All singers must practice daily to maintain the elasticity of their voices throughout their singing careers. If they know the repertoire well, rehearsals may only take a short time; however, if singers must learn new repertoire or new roles (for example, in an opera or musical) practice sessions may take several weeks or months.

Recording sessions for radio commercials and film soundtracks require singers to sight read their parts. They often have to learn new pieces of music within two or three takes.

Working Conditions
Updated Dec 19, 2016

Singers work primarily in larger centres where recording studios usually are located and most concert productions are staged. They work long hours, day and evening, rehearsing and performing. Most performances are in the evenings and on weekends.

Singers must be prepared to travel wherever work is available. To promote new recordings, they may go on national or regional tours.

  • Strength Required Lift up to 5 kg
Skills & Abilities
Updated Dec 19, 2016

Singers need the following characteristics:

  • vocal talent and a discerning ear for music
  • ambition, self-discipline and the ability to handle criticism and rejection
  • good communication skills
  • good health and stamina
  • a dramatic stage presence and the ability to sense the mood of an audience and respond accordingly
  • the ability to work under pressure
  • the ability to work with a variety of people
  • a good memory for music.

They should enjoy studying and rehearsing music, diverting and entertaining audiences, and developing their own style.

Educational Requirements
Updated Dec 19, 2016

Like most other artists, singers need good business sense and an understanding of how to promote themselves to agents and managers. Versatility is a definite asset.

Singers must learn to entertain. Entering amateur competitions, recitals and music festivals as early as possible provides practice at performing for an audience. Learning to play an instrument provides good grounding in sight reading and ear training. Because the voice changes during adolescence, many singers wait until later to commit themselves to a career in singing.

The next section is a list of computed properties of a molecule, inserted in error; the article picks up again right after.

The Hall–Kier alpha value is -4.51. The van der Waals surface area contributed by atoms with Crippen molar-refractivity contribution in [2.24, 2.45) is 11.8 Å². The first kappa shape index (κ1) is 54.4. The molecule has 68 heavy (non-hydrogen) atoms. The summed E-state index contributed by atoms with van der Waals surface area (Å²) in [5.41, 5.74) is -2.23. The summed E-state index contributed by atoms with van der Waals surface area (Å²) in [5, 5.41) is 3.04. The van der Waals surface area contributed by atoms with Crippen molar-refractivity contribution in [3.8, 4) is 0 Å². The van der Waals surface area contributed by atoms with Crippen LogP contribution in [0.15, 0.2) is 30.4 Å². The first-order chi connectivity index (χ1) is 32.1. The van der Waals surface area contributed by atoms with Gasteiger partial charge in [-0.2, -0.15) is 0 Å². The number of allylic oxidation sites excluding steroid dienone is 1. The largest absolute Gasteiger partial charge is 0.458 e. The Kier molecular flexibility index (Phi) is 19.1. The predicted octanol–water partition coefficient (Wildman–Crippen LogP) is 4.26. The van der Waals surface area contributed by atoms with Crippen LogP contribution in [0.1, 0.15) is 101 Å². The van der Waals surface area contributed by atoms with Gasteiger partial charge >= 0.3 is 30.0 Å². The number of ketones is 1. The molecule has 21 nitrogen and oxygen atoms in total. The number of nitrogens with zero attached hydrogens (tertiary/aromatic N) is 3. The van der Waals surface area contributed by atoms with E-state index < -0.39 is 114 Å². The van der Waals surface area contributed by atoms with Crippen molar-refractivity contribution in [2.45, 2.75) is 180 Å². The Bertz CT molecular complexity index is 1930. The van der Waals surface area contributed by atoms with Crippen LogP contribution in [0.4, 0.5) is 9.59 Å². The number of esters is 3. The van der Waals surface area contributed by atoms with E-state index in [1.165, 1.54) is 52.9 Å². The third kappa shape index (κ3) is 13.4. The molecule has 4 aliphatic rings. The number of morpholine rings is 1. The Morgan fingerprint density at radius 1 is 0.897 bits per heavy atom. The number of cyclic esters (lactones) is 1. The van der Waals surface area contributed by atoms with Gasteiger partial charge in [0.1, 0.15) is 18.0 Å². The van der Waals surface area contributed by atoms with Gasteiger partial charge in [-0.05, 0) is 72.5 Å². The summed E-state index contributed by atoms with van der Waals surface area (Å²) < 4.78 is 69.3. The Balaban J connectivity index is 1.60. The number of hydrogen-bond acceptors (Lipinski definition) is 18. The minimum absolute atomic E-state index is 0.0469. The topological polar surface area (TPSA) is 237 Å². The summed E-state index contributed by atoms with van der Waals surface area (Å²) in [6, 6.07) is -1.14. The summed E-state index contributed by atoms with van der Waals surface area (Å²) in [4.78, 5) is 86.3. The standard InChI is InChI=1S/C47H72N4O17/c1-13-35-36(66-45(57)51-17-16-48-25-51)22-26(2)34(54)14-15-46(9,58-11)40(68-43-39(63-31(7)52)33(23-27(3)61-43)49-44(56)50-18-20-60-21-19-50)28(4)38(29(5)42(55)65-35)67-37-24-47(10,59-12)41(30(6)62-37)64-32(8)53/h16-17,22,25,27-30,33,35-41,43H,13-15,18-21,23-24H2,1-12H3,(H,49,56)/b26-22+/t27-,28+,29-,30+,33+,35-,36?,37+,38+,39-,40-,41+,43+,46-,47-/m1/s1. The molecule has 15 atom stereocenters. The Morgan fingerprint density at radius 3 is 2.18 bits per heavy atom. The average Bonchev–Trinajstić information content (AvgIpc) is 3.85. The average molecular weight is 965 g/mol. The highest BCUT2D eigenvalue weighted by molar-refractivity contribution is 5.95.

Although many popular singers have little formal music training, there is a growing trend for professional contemporary singers to pursue formal technical training since understanding musical concepts improves a singer's ability to communicate with their conductor and fellow performers. Conductors also may prefer working with singers with this background as better communication makes for more efficient use of often limited rehearsal time.

Finding a singing teacher who is competent and well versed in either classical or popular styles is important. Singing lessons are offered by music conservatories, independent teachers and post-secondary institution music departments. Courses in other areas of music such as arranging, composing and music theory are useful too.

It is not necessary to have a degree or diploma in music to become a singer. However, the comprehensive music education offered in post-secondary programs can be very valuable.

Related Education

The following schools offer programs or courses that are related to this occupation but are not required to enter the field.

Banff Centre for Arts and Creativity

Grande Prairie Regional College

Prairie Bible Institute

Rosebud School of The Arts

Visionary Centre for the Performing Arts

For a broad list of programs and courses that may be related to this occupation try searching using keywords.

Certification Requirements
Updated Dec 19, 2016

There is currently no provincial legislation regulating this occupation in Alberta.

Employment & Advancement
Updated Dec 19, 2016

Singers from both popular and classical backgrounds may work in:

  • concert halls, churches and theatres as soloists or as part of a group